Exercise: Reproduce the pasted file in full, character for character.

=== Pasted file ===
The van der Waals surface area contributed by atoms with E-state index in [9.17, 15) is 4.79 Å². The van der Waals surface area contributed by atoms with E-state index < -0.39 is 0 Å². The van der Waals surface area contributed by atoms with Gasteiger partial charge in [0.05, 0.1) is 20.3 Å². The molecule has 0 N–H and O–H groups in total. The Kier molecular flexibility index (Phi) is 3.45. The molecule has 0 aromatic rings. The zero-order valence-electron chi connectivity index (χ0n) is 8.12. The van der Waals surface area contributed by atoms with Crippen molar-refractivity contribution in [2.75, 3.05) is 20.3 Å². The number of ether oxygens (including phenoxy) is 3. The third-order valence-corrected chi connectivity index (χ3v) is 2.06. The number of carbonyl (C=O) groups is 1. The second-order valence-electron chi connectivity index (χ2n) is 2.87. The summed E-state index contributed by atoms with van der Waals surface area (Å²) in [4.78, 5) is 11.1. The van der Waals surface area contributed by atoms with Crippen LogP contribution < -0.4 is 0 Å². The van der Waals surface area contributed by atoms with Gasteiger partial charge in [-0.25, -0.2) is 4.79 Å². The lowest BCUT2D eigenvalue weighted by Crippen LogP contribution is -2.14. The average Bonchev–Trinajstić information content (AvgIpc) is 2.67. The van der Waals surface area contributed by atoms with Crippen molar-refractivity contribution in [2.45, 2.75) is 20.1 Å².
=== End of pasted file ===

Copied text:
The van der Waals surface area contributed by atoms with E-state index in [9.17, 15) is 4.79 Å². The van der Waals surface area contributed by atoms with E-state index < -0.39 is 0 Å². The van der Waals surface area contributed by atoms with Gasteiger partial charge in [0.05, 0.1) is 20.3 Å². The molecule has 0 N–H and O–H groups in total. The Kier molecular flexibility index (Phi) is 3.45. The molecule has 0 aromatic rings. The zero-order valence-electron chi connectivity index (χ0n) is 8.12. The van der Waals surface area contributed by atoms with Crippen molar-refractivity contribution in [2.75, 3.05) is 20.3 Å². The number of ether oxygens (including phenoxy) is 3. The third-order valence-corrected chi connectivity index (χ3v) is 2.06. The number of carbonyl (C=O) groups is 1. The second-order valence-electron chi connectivity index (χ2n) is 2.87. The summed E-state index contributed by atoms with van der Waals surface area (Å²) in [4.78, 5) is 11.1. The van der Waals surface area contributed by atoms with Crippen LogP contribution < -0.4 is 0 Å². The van der Waals surface area contributed by atoms with Gasteiger partial charge in [-0.25, -0.2) is 4.79 Å². The lowest BCUT2D eigenvalue weighted by Crippen LogP contribution is -2.14. The average Bonchev–Trinajstić information content (AvgIpc) is 2.67. The van der Waals surface area contributed by atoms with Crippen molar-refractivity contribution in [2.45, 2.75) is 20.1 Å².